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Abbotsford’s oldest house in the running for $50,000 heritage restoration prize; online voting starts soon

145-year-old house one of four B.C. heritage sites shortlisted for national prize contest
The 145-year-old Turner House is the oldest home in Abbotsford and is in the running to win a $50,000 prize toward restoration costs. (B.C. Heritage photo)

The oldest house in Abbotsford needs your help.

The Turner House is one of four heritage sites in the province chosen as top 10 finalists in the National Trust’s Next Great Save competition. The winner will receive $50,000 toward restoration costs, and an online vote will declare the winner.

Renovations at the site began in the fall and are expected to take several years. The small building is 145 years old and is being restored in partnership by the City of Abbotsford and the Heritage Abbotsford Society (HAS).

They aren’t the only Fraser Valley heritage site project in the running, though. The Hope Station House was recently saved from demolition after an outpouring of support from locals and also heritage supporters across the province and country.

The other two B.C. sites in the running are the Duncan Train Station and the Rossland Drill Hall.

The public online vote will be held from Jan. 20 to Feb. 22 at The heritage site with the most votes becomes the Next Great Save and wins the $50,000 prize to be used to help save and revitalize the heritage place. The winner will be announced on Feb. 23.

A “Great Save” is a project that successfully adapts, retrofits, renews, or improves a heritage place in a way that extends its useful life, and more. The site says a winning project responds to new pressures and community needs such as climate change or affordable housing, reduces environmental impact, reflects diversity and inclusion of new voices and new stories, and/or offers experiences, education, and inspiration to many.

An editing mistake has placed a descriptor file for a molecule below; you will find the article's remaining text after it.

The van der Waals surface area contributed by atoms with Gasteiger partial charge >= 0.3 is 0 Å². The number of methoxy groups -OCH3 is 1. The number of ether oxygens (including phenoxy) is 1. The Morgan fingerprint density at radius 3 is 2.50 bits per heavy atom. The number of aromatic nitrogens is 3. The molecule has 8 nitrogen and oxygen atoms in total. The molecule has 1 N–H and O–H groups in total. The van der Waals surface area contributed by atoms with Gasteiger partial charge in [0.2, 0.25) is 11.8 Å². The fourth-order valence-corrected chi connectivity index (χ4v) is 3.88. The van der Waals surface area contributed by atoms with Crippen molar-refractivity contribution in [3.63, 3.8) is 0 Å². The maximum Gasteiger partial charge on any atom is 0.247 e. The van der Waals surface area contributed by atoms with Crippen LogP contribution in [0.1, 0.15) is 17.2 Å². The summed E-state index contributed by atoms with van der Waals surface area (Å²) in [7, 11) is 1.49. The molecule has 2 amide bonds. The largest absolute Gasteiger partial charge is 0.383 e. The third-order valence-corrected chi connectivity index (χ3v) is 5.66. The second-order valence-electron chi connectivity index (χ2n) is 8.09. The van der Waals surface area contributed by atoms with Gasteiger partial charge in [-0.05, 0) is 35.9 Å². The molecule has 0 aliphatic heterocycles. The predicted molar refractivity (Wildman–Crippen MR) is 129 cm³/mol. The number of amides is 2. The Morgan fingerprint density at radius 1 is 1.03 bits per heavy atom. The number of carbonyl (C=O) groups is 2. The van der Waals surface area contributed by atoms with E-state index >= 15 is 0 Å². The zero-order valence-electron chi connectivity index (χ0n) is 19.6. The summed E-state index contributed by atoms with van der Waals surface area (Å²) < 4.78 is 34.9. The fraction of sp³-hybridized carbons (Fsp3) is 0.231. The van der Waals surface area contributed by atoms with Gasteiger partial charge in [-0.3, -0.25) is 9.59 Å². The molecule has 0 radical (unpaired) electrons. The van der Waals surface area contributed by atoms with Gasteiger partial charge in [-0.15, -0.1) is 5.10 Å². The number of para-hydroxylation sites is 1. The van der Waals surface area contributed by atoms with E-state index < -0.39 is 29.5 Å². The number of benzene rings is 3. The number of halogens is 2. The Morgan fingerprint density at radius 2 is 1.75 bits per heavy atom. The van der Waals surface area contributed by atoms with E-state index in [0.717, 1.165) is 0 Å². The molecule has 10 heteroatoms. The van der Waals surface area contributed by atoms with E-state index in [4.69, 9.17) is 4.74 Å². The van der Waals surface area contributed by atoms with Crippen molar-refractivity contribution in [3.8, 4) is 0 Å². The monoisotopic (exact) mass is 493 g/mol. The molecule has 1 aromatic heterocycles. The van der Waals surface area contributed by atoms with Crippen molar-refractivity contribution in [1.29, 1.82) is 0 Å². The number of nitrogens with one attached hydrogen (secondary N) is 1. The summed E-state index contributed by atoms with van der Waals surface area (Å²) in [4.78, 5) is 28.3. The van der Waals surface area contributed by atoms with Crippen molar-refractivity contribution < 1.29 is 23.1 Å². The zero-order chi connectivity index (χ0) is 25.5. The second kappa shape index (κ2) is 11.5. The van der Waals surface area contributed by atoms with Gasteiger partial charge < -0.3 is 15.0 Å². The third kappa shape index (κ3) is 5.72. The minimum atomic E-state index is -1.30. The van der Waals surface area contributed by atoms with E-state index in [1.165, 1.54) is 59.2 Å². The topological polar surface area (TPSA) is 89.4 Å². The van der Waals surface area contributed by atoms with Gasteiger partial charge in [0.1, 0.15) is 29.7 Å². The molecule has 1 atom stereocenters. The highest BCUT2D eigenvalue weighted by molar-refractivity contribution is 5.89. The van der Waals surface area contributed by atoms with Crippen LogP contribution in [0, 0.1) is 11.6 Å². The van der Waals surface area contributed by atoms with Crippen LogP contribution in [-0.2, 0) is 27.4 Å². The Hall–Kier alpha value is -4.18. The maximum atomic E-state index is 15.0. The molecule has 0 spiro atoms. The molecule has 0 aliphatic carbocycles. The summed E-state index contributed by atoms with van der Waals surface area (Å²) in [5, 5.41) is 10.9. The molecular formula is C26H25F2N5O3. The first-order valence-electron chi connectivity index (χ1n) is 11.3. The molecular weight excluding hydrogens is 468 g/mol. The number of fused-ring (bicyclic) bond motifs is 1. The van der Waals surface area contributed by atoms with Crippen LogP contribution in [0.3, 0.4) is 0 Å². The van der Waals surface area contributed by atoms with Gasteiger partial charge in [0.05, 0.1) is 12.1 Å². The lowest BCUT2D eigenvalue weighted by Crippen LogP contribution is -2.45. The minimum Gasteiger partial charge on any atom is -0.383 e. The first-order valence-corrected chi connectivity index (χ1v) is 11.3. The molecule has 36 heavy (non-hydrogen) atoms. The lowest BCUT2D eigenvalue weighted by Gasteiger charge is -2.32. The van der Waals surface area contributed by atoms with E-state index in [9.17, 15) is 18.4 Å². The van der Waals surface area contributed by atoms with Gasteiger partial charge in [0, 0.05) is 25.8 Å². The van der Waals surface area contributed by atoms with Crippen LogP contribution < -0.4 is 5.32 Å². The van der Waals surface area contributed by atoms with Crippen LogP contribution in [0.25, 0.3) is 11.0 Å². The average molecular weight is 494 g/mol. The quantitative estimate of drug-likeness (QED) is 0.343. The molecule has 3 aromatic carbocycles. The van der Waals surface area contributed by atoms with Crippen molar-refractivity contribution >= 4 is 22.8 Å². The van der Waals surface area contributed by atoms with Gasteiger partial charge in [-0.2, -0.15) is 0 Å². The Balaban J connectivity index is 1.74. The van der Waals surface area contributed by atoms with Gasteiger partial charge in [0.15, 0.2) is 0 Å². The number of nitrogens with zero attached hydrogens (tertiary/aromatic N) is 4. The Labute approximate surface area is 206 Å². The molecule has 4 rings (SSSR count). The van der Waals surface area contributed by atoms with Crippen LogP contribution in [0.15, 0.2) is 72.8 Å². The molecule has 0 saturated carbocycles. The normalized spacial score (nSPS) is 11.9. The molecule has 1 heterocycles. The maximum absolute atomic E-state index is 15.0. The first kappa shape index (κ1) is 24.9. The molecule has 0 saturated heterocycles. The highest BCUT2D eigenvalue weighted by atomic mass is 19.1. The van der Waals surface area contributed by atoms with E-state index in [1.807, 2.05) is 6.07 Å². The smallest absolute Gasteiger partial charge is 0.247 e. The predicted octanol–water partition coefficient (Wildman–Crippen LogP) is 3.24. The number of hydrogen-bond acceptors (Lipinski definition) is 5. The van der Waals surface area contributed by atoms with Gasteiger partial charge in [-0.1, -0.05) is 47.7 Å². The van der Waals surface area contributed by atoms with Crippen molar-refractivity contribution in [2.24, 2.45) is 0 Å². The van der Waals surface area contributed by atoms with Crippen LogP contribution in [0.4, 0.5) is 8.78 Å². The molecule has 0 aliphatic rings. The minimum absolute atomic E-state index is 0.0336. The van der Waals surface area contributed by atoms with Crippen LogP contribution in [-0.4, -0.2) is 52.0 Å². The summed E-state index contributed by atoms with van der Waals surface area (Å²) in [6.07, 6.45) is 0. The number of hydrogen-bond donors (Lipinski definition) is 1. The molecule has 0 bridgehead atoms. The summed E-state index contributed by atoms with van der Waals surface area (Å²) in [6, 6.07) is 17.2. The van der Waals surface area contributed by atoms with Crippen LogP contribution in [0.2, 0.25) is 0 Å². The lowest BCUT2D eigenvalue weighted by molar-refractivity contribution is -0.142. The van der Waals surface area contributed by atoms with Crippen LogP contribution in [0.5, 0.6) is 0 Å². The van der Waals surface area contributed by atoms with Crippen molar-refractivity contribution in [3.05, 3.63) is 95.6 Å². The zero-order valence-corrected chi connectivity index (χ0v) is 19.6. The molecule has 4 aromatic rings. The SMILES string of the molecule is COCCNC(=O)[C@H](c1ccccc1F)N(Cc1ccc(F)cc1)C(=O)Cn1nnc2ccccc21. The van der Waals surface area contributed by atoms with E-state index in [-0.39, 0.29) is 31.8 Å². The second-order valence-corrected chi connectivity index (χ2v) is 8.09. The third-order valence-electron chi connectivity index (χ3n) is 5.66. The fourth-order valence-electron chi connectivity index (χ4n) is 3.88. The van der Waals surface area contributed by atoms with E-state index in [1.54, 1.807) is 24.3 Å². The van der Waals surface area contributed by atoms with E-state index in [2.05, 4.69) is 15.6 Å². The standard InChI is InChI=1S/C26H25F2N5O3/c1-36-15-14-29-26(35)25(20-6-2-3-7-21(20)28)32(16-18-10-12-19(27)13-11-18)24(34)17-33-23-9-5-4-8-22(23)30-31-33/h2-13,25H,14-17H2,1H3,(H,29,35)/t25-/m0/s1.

The writeup for the Turner House in the contest makes an appeal based on energy efficiency and a feeling of ownership. It is also an important future hub for Clayburn Park.

“Did you know that historic buildings have a smaller carbon footprint than new buildings?” the writeup says. “A restored historic building is more energy-efficient, and produces less waste, making them even greener options than an unrestored historic building.”

HAS entered the competition “in the hopes of promoting environmental greening through preservation… People from all parts of what is now Abbotsford helped construct the house, and we should all feel ownership of this culturally important place.”

The prize money would cover the cost of the materials and local labor to create a community facility where HAS would offer “red-listed heritage crafts and skills” lessons and to the community, including lectures, workshops, interactive activities and field trips.

“This is public archeology and UNDRIP in action,” it says.

The former home of George Turner – a Royal Engineer who helped plan out and survey the Lower Mainland in the latter half of the 19th century – was moved to the park in 2018 from Matsqui Prairie. At that time, it was wrapped and protected until a restoration plan could be developed and funded.

The City of Abbotsford is looking at a larger plan for Clayburn Park in the coming years where Turner House is expected to play a central role.

Rounding out the top 10 in the contest are the Hudgin Log House in Milford, Ont.; Forward House in Iroquois, Ont.; La Vieille Maison in Meteghan, N.S.; St. John’s Stone Church in St. John, N.B.; and The Old Council House in Hagersville, Ont.

READ MORE: Restoration work to begin on 145-year-old Turner House in Abbotsford

READ MORE: Hope Station House one of 10 finalists in $50,000 “Next Great Save” competition

– with files from Vikki Hopes

Jessica Peters

About the Author: Jessica Peters

I began my career in 1999, covering communities across the Fraser Valley ever since.
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